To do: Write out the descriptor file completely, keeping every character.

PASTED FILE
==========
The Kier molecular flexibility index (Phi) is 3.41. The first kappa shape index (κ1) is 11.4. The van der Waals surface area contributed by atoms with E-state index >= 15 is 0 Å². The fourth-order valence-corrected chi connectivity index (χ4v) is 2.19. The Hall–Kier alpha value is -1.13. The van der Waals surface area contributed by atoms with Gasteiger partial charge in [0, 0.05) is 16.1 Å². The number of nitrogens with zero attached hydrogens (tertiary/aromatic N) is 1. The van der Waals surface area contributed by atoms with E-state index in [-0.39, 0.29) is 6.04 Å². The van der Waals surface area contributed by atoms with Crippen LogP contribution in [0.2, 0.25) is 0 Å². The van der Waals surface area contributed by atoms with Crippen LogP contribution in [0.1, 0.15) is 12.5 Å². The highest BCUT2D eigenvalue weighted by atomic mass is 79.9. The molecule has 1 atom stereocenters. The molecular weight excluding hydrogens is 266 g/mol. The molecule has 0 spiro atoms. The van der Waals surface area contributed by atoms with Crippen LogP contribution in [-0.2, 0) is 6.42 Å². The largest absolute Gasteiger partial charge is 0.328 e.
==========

The Kier molecular flexibility index (Phi) is 3.41. The first kappa shape index (κ1) is 11.4. The van der Waals surface area contributed by atoms with E-state index >= 15 is 0 Å². The fourth-order valence-corrected chi connectivity index (χ4v) is 2.19. The Hall–Kier alpha value is -1.13. The van der Waals surface area contributed by atoms with Gasteiger partial charge in [0, 0.05) is 16.1 Å². The number of nitrogens with zero attached hydrogens (tertiary/aromatic N) is 1. The van der Waals surface area contributed by atoms with E-state index in [-0.39, 0.29) is 6.04 Å². The van der Waals surface area contributed by atoms with Crippen LogP contribution in [0.2, 0.25) is 0 Å². The van der Waals surface area contributed by atoms with Crippen LogP contribution in [0.1, 0.15) is 12.5 Å². The highest BCUT2D eigenvalue weighted by atomic mass is 79.9. The molecule has 1 atom stereocenters. The molecular weight excluding hydrogens is 266 g/mol. The molecule has 0 spiro atoms. The van der Waals surface area contributed by atoms with Crippen LogP contribution in [-0.2, 0) is 6.42 Å². The largest absolute Gasteiger partial charge is 0.328 e.